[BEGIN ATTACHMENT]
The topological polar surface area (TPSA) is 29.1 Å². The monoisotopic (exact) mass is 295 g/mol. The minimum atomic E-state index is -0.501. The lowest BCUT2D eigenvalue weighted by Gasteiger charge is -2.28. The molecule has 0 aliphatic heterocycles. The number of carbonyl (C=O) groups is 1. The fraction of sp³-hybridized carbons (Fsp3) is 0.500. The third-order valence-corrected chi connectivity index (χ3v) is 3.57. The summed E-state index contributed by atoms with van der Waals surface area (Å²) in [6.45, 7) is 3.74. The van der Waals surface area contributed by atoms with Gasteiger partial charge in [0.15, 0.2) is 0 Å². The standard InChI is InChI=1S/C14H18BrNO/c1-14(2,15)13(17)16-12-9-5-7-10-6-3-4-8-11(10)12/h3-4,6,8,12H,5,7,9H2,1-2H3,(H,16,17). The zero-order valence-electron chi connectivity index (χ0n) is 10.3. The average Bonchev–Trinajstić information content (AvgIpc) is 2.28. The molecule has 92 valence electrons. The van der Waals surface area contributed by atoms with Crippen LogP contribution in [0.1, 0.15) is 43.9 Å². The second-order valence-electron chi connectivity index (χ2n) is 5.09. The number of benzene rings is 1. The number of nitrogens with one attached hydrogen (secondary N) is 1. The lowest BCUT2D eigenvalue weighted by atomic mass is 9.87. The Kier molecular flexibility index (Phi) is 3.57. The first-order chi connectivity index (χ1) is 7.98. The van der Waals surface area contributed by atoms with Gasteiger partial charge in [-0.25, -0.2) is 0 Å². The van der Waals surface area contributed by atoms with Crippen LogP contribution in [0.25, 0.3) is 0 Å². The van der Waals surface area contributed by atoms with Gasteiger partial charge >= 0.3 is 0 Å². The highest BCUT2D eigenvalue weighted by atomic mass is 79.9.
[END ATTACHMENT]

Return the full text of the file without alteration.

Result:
The topological polar surface area (TPSA) is 29.1 Å². The monoisotopic (exact) mass is 295 g/mol. The minimum atomic E-state index is -0.501. The lowest BCUT2D eigenvalue weighted by Gasteiger charge is -2.28. The molecule has 0 aliphatic heterocycles. The number of carbonyl (C=O) groups is 1. The fraction of sp³-hybridized carbons (Fsp3) is 0.500. The third-order valence-corrected chi connectivity index (χ3v) is 3.57. The summed E-state index contributed by atoms with van der Waals surface area (Å²) in [6.45, 7) is 3.74. The van der Waals surface area contributed by atoms with Gasteiger partial charge in [0.15, 0.2) is 0 Å². The standard InChI is InChI=1S/C14H18BrNO/c1-14(2,15)13(17)16-12-9-5-7-10-6-3-4-8-11(10)12/h3-4,6,8,12H,5,7,9H2,1-2H3,(H,16,17). The zero-order valence-electron chi connectivity index (χ0n) is 10.3. The average Bonchev–Trinajstić information content (AvgIpc) is 2.28. The molecule has 92 valence electrons. The van der Waals surface area contributed by atoms with Crippen LogP contribution in [0.1, 0.15) is 43.9 Å². The second-order valence-electron chi connectivity index (χ2n) is 5.09. The number of benzene rings is 1. The number of nitrogens with one attached hydrogen (secondary N) is 1. The lowest BCUT2D eigenvalue weighted by atomic mass is 9.87. The Kier molecular flexibility index (Phi) is 3.57. The first-order chi connectivity index (χ1) is 7.98. The van der Waals surface area contributed by atoms with Gasteiger partial charge in [-0.25, -0.2) is 0 Å². The van der Waals surface area contributed by atoms with Crippen LogP contribution in [0.25, 0.3) is 0 Å². The van der Waals surface area contributed by atoms with Gasteiger partial charge >= 0.3 is 0 Å². The highest BCUT2D eigenvalue weighted by atomic mass is 79.9.